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Hoffmann, R. A wiki for the life sciences where authorship matters. Nature Genetics (2008)

Metabolism of meso-2,3-dimercaptosuccinic acid in lead-poisoned children and normal adults.

Meso-2,3-dimercaptosuccinic acid (DMSA, or succimer) is an oral chelating agent for heavy-metal poisoning. While studying the urinary elimination of unaltered DMSA, altered DMSA (i.e., its mixed disulfides), and lead in children with lead poisoning, we observed a pattern of urinary drug elimination after meals suggestive of enterohepatic circulation. The excretion of lead in urine patterned the elimination of altered DMSA rather than the parent molecule. In addition, the half-life of elimination of DMSA via the kidney was positively associated with blood lead concentration. Two additional crossover studies of DMSA kinetics were conducted in normal adults to confirm the presence of enterohepatic circulation of DMSA after meals. In one, increases in plasma total DMSA concentration were observed after meals in all six subjects; these increases were prevented by cholestyramine administration 4, 8, and 12 hr after DMSA. In the second, the administration of neomycin also prevented increases in DMSA after meals. These studies indicate that 1) a metabolite(s) of DMSA undergoes enterohepatic circulation and that microflora are required for DMSA reentry; 2) in children, moderate lead exposure impairs renal tubular drug elimination; and 3) a metabolite of DMSA appears to be an active chelator.[1]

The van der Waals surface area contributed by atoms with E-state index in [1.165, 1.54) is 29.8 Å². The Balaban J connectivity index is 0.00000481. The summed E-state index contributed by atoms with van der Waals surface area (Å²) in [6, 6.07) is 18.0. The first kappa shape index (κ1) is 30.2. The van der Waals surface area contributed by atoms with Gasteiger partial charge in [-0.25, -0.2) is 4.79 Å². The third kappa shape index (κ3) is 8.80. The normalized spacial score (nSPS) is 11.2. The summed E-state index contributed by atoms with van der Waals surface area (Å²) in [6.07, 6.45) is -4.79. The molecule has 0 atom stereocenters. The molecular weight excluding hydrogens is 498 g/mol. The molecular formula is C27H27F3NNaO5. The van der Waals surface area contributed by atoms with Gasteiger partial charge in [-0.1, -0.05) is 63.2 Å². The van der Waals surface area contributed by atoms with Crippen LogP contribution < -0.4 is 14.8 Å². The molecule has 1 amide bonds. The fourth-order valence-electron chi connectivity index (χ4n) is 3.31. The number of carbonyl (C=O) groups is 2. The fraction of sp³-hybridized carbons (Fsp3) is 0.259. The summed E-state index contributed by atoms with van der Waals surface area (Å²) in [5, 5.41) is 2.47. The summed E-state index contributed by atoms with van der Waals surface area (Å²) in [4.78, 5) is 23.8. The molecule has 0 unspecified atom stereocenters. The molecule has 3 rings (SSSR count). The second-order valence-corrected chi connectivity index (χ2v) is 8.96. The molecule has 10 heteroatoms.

1. Metabolism of meso-2,3-dimercaptosuccinic acid in lead-poisoned children and normal adults. Asiedu, P., Moulton, T., Blum, C.B., Roldan, E., Lolacono, N.J., Graziano, J.H. Environ. Health Perspect. (1995) [Pubmed]
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